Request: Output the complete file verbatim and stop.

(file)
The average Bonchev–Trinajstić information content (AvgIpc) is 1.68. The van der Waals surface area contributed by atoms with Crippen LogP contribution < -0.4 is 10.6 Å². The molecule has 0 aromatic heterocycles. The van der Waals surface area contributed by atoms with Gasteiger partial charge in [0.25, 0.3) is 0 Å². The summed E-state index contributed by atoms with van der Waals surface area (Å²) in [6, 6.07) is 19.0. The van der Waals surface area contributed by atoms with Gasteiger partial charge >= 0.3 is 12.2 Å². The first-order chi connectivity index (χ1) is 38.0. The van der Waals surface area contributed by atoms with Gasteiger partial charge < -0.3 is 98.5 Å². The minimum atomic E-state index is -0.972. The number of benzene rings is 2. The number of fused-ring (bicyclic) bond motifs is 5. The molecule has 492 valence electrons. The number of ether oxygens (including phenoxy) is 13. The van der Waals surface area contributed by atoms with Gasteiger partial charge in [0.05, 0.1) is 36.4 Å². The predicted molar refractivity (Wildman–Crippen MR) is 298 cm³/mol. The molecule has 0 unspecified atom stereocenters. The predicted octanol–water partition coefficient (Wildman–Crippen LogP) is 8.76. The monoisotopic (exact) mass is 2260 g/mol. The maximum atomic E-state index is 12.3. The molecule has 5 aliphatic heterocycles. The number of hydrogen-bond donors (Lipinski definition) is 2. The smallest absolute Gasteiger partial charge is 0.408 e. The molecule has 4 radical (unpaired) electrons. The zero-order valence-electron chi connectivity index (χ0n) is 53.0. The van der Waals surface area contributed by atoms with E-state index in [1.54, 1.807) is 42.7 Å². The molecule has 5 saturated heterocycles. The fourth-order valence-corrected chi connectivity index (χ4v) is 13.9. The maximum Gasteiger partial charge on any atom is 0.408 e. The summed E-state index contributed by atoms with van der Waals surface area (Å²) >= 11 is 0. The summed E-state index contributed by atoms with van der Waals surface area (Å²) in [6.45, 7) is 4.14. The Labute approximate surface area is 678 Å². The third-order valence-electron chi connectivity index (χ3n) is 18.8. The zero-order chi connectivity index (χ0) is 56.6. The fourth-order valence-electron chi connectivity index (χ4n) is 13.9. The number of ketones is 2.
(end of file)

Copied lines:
The average Bonchev–Trinajstić information content (AvgIpc) is 1.68. The van der Waals surface area contributed by atoms with Crippen LogP contribution < -0.4 is 10.6 Å². The molecule has 0 aromatic heterocycles. The van der Waals surface area contributed by atoms with Gasteiger partial charge in [0.25, 0.3) is 0 Å². The summed E-state index contributed by atoms with van der Waals surface area (Å²) in [6, 6.07) is 19.0. The van der Waals surface area contributed by atoms with Gasteiger partial charge >= 0.3 is 12.2 Å². The first-order chi connectivity index (χ1) is 38.0. The van der Waals surface area contributed by atoms with Gasteiger partial charge < -0.3 is 98.5 Å². The minimum atomic E-state index is -0.972. The number of benzene rings is 2. The number of fused-ring (bicyclic) bond motifs is 5. The molecule has 492 valence electrons. The number of ether oxygens (including phenoxy) is 13. The van der Waals surface area contributed by atoms with Gasteiger partial charge in [0.05, 0.1) is 36.4 Å². The predicted molar refractivity (Wildman–Crippen MR) is 298 cm³/mol. The molecule has 0 unspecified atom stereocenters. The predicted octanol–water partition coefficient (Wildman–Crippen LogP) is 8.76. The monoisotopic (exact) mass is 2260 g/mol. The maximum atomic E-state index is 12.3. The molecule has 5 aliphatic heterocycles. The number of hydrogen-bond donors (Lipinski definition) is 2. The smallest absolute Gasteiger partial charge is 0.408 e. The molecule has 4 radical (unpaired) electrons. The zero-order valence-electron chi connectivity index (χ0n) is 53.0. The van der Waals surface area contributed by atoms with E-state index in [1.54, 1.807) is 42.7 Å². The molecule has 5 saturated heterocycles. The fourth-order valence-corrected chi connectivity index (χ4v) is 13.9. The maximum Gasteiger partial charge on any atom is 0.408 e. The summed E-state index contributed by atoms with van der Waals surface area (Å²) >= 11 is 0. The summed E-state index contributed by atoms with van der Waals surface area (Å²) in [6.45, 7) is 4.14. The Labute approximate surface area is 678 Å². The third-order valence-electron chi connectivity index (χ3n) is 18.8. The zero-order chi connectivity index (χ0) is 56.6. The fourth-order valence-electron chi connectivity index (χ4n) is 13.9. The number of ketones is 2.